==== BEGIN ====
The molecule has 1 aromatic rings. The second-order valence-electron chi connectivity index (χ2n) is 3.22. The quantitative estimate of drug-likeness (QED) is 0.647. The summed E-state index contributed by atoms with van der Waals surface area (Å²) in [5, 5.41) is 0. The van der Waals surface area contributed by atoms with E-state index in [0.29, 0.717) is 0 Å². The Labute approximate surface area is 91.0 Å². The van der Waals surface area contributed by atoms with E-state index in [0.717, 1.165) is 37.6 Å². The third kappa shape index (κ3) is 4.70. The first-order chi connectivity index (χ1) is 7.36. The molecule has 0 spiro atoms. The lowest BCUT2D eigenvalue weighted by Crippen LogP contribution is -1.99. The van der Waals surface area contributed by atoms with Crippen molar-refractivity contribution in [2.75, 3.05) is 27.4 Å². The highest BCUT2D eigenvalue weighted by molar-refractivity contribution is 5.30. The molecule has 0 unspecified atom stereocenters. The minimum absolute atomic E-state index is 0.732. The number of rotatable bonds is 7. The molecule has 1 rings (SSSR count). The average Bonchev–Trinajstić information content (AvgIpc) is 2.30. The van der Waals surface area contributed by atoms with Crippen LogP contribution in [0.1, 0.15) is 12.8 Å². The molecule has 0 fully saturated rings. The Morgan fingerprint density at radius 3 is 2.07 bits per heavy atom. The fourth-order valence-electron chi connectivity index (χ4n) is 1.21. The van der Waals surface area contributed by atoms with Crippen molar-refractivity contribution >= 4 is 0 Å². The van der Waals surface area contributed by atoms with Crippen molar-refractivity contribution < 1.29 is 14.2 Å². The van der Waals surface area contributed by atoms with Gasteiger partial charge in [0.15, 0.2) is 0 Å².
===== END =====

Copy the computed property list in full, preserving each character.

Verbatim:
The molecule has 1 aromatic rings. The second-order valence-electron chi connectivity index (χ2n) is 3.22. The quantitative estimate of drug-likeness (QED) is 0.647. The summed E-state index contributed by atoms with van der Waals surface area (Å²) in [5, 5.41) is 0. The van der Waals surface area contributed by atoms with E-state index in [0.29, 0.717) is 0 Å². The Labute approximate surface area is 91.0 Å². The van der Waals surface area contributed by atoms with E-state index in [0.717, 1.165) is 37.6 Å². The third kappa shape index (κ3) is 4.70. The first-order chi connectivity index (χ1) is 7.36. The molecule has 0 spiro atoms. The lowest BCUT2D eigenvalue weighted by Crippen LogP contribution is -1.99. The van der Waals surface area contributed by atoms with Crippen molar-refractivity contribution in [2.75, 3.05) is 27.4 Å². The highest BCUT2D eigenvalue weighted by molar-refractivity contribution is 5.30. The molecule has 0 unspecified atom stereocenters. The minimum absolute atomic E-state index is 0.732. The number of rotatable bonds is 7. The molecule has 1 rings (SSSR count). The average Bonchev–Trinajstić information content (AvgIpc) is 2.30. The van der Waals surface area contributed by atoms with Crippen LogP contribution in [0.1, 0.15) is 12.8 Å². The molecule has 0 fully saturated rings. The Morgan fingerprint density at radius 3 is 2.07 bits per heavy atom. The fourth-order valence-electron chi connectivity index (χ4n) is 1.21. The van der Waals surface area contributed by atoms with Crippen molar-refractivity contribution >= 4 is 0 Å². The van der Waals surface area contributed by atoms with Crippen molar-refractivity contribution < 1.29 is 14.2 Å². The van der Waals surface area contributed by atoms with Gasteiger partial charge in [0.15, 0.2) is 0 Å².